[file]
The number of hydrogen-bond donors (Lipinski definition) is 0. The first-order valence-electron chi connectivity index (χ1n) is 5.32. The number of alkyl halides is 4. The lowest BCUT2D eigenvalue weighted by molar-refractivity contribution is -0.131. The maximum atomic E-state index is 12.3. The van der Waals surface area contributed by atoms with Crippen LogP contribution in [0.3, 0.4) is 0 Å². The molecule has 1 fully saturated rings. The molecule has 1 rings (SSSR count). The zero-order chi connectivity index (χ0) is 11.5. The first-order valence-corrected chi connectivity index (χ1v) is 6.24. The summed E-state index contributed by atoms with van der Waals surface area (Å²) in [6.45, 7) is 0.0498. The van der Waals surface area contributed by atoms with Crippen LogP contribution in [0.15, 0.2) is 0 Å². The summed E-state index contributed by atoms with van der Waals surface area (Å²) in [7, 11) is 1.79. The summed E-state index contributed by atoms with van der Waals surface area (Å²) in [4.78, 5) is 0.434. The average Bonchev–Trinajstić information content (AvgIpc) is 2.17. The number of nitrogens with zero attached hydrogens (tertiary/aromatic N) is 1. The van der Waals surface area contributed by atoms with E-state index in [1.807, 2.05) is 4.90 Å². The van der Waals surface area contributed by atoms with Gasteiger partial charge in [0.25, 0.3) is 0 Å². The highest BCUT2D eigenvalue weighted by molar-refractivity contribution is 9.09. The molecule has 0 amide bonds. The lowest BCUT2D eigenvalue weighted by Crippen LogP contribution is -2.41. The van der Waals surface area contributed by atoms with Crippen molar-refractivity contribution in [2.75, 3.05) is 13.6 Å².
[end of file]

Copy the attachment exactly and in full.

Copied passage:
The number of hydrogen-bond donors (Lipinski definition) is 0. The first-order valence-electron chi connectivity index (χ1n) is 5.32. The number of alkyl halides is 4. The lowest BCUT2D eigenvalue weighted by molar-refractivity contribution is -0.131. The maximum atomic E-state index is 12.3. The van der Waals surface area contributed by atoms with Crippen LogP contribution in [0.3, 0.4) is 0 Å². The molecule has 1 fully saturated rings. The molecule has 1 rings (SSSR count). The zero-order chi connectivity index (χ0) is 11.5. The first-order valence-corrected chi connectivity index (χ1v) is 6.24. The summed E-state index contributed by atoms with van der Waals surface area (Å²) in [6.45, 7) is 0.0498. The van der Waals surface area contributed by atoms with Crippen LogP contribution in [0.15, 0.2) is 0 Å². The summed E-state index contributed by atoms with van der Waals surface area (Å²) in [7, 11) is 1.79. The summed E-state index contributed by atoms with van der Waals surface area (Å²) in [4.78, 5) is 0.434. The average Bonchev–Trinajstić information content (AvgIpc) is 2.17. The number of nitrogens with zero attached hydrogens (tertiary/aromatic N) is 1. The van der Waals surface area contributed by atoms with E-state index in [1.807, 2.05) is 4.90 Å². The van der Waals surface area contributed by atoms with Gasteiger partial charge in [0.25, 0.3) is 0 Å². The highest BCUT2D eigenvalue weighted by molar-refractivity contribution is 9.09. The molecule has 0 amide bonds. The lowest BCUT2D eigenvalue weighted by Crippen LogP contribution is -2.41. The van der Waals surface area contributed by atoms with Crippen molar-refractivity contribution in [2.75, 3.05) is 13.6 Å².